On Wednesday, September 12, 2012 1:30:44 AM UTC-6, Andrzej Kozlowski wrote: > As I have written before, I don't think this is an appropriate space for > > explaining the basic ideas on modern philosophy to people who clearly > > have never heard of them.
Of course I've heard of them. But I don't consider mid 20th century "modern" here. Science and mathematics have changed drastically in the last century: philosophy hasn't yet fully digested these developments. However, philosopher/mathematicians like Hersh have made very significant advances in "humanist" mathematical philosophy.
Quine is an interesting fantasist, but I can't consider him any more reliable as a guide to reality than, say, J. R. R. Tolkien. He utterly misunderstands physics. An ontological commitment to the existence of real numbers is certainly unnecessary to a physicist. Real numbers present serious difficulties to physics. We must carefully step around these problems. This has caused a number of physicists (including one who should be well known here) to seek discrete models of "fundamental" physics. From my perspective, approximate numbers are much truer to physics than mathematical reals. But approximation is toxic to much mathematics, and we also like to tap the power of the exact. So we wander from realistic approximation into the unrealism of mathematical "real" numbers and back. Mathematica is an extremely useful tool for this kind of journey: that's why I'm here. But we are also constantly reminded here of the difficulties of mixing exact mathematical reasoning with realistic approximation.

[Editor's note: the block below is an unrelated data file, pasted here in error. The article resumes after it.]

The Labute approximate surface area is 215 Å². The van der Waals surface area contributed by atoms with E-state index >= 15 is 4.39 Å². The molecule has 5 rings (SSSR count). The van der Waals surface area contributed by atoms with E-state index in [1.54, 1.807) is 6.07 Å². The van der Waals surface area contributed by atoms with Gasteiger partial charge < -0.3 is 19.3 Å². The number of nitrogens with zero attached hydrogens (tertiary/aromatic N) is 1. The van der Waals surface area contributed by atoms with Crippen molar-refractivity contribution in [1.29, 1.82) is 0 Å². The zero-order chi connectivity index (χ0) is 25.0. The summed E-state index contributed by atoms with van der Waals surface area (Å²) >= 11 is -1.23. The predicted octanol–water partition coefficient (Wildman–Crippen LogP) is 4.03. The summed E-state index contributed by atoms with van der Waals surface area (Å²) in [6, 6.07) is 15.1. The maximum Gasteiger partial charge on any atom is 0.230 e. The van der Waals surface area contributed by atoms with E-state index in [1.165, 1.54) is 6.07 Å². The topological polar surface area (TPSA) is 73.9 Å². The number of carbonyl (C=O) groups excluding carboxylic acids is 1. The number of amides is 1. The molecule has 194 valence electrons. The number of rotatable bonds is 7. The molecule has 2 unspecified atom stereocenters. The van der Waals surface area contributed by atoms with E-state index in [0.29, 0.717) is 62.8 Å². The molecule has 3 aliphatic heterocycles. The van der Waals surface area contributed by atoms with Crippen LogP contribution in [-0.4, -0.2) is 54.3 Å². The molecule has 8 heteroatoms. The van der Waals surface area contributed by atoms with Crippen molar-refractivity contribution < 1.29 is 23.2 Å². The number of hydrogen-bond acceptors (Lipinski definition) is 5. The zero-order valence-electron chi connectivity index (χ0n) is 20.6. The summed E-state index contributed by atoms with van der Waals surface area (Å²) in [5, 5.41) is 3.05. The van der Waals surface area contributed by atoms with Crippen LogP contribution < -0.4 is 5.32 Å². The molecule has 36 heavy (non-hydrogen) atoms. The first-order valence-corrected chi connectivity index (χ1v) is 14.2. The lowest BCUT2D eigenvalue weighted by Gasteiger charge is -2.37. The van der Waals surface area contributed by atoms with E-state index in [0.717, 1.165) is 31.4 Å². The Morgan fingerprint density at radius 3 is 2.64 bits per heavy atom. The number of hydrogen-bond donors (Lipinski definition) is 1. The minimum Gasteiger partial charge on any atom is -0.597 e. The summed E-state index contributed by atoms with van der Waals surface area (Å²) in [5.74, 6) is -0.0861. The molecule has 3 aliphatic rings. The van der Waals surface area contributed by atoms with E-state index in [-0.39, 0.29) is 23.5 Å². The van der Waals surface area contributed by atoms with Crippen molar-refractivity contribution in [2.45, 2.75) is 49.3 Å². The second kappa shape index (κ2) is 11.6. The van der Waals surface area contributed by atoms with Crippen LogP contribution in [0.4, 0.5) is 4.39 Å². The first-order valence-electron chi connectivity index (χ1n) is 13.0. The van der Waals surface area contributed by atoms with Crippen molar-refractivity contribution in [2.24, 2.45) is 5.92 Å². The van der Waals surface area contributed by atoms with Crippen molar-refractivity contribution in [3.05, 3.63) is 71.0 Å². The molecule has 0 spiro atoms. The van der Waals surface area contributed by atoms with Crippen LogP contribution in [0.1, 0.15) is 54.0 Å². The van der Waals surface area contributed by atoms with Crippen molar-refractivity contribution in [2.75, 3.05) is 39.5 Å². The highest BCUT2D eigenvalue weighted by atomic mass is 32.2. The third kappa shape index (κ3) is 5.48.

As Hersh points out, part of the difficulty is that there are different kinds of existence. In physics, we frequently "throw out" solutions to the math when they violate informal conditions like causality. Such solutions "exist" in the mathematical sense, but since the correspond to behavior that is never observed in the physical world they do not "exist" in the physical sense.
> It might (or might not) become clear what I have been hinting at: that > > is that the idea of a sharp distinction between "experiment" and > > "theory" etc. are illusionary.
That's very much a theorist's ideology. This is why it is advisable to keep theorists away from dangerous machinery ;-)
"In theory there is no difference between theory and practice. In practice there is." Regardless of the attribution you choose (Einstein, Berra, ...), this is wisdom.
> There is no > point repeating all this stuff on a forum devoted to Mathematica.
The original issue of this thread was education. A philosophy that cannot distinguish between reality and hallucination is useless here. But, if we can understand mathematics as a human social construct, we can connect it to human social activities like education.